5. Tama Tamako’s Nihongo Learning Animations – Let’s Learn Japanese! (Beginners)
I love using animations to teach the basics of Japanese grammar, and Tama Tamako is doing just that on her site, Tama Tamako’s Nihongo Learning Animations—Let’s Learn Japanese! In her blog you can study some basic grammar through the use of simple animations and audio.
There are a total of 35 lessons, and each lesson is about three minutes long. According to Tamako, her blog is designed in such a way that it makes you feel as though each lesson were feeding you with a chunk of everyday Japan.
She knows her videos aren’t necessarily that easy to understand with a single viewing, but she believes that even if you don’t understand them at first, there will surely come a day when you do. And that day will come if you continue to study—which I totally agree with. So keep on studying, you guys! It’s working!
6. Teach Yourself Japanese (Beginners)
Teach Yourself Japanese is a very useful site for those early learners of the Japanese language who prefer to study on their own. Don’t be fooled by its dated appearance, as this site covers all the basic grammar with clear and useful explanations.
Its categorization system is simple, making it fairly easy to find what you want. It starts with a very useful outline of the language, and all the basics of pronunciation and terminology. This is another fantastic site for those of you who just started exploring the wonderful world of the Japanese language.
7. Tae Kim’s Guide to Learning Japanese (Beginners – Intermediate)
Tae Kim’s Guide to Learning Japanese site is one of my all-time favorites. It contains the key points of Japanese grammar with clear explanations and great example sentences. Tae Kim offers his grammar guide in 11 different languages, and his site is pretty easy to navigate.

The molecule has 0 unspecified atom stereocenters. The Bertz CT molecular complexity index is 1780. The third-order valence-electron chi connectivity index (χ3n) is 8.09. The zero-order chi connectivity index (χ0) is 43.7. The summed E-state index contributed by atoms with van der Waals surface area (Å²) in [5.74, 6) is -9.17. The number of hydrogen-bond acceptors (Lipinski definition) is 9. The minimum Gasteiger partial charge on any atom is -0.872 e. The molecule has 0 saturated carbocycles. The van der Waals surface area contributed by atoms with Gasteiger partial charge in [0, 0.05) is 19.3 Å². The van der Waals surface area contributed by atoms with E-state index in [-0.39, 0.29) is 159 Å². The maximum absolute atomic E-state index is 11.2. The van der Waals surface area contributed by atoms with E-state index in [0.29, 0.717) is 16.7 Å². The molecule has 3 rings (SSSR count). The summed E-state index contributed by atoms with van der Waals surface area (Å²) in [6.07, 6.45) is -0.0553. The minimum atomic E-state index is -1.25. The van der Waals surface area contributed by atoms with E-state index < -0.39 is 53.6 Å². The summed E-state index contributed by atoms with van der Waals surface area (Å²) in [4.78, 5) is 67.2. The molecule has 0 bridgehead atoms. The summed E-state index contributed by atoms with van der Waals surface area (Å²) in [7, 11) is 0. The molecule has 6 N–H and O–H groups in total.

You can also find both a forum and a blog on his site. In the forum there’s a very active community ready to answer all your questions about the Japanese language, and the blog is full of interesting articles on Japanese culture. Overall, a must-visit site.
8. Erin’s Challenge! (I can speak Japanese. – WEB版 エリンが挑戦！にほんごできます。(うぇぶ ばん えりんが ちょうせん！にほんご できます。) (Intermediate)
Erin’s Challenge is a great interactive site for practicing your Japanese grammar. It’s the online version of the popular DVD learning material “エリンが挑戦！にほんごできます。(Erin’s Challenge! I can speak Japanese).”
It supports more than five languages including English, Japanese, Spanish, Korean and French. It has 25 lessons with videos of real-life situations in which you can hear a near-natural form of the language. Because of its realistic aspect, you’ll feel like you experience various aspects of the Japanese society firsthand.
Each lesson is divided into seven parts:
- The Basic Skit contains a situational video, which has the ability to turn into a manga! In the manga version, the dialogue is inserted into text bubbles and you can click on each line to hear the audio. There are subtitles in kanji/kana, kana only, romaji or English. After each video there is a comprehension quiz.
- The Advanced Skit contains language as you would find it in a normal conversation between Japanese people. There are practice questions in this section as well.
- You can study the lesson’s key expressions in Key Phrases.
- In What Is This? you answer questions relating to the topic of the lesson.
- Let’s See is a section where you have to answer questions based on pictures relating to Japanese culture.
- The Let’s Try part lets you try out Japanese-related games associated with each lesson.
- And finally, in Develop Vocabulary you can practice the words related to each lesson’s situation or topic with the help of pictures.
The site also offers a mini-game where you have to find you way through a small Japanese town. All the dialogues are solely in Japanese, making the game a great practice on reading and general understanding.
Overall, it’s a fun way to practice your Japanese grammar and a great site to bookmark. After all, they have a cute mascot. How wrong can you get with a cute mascot?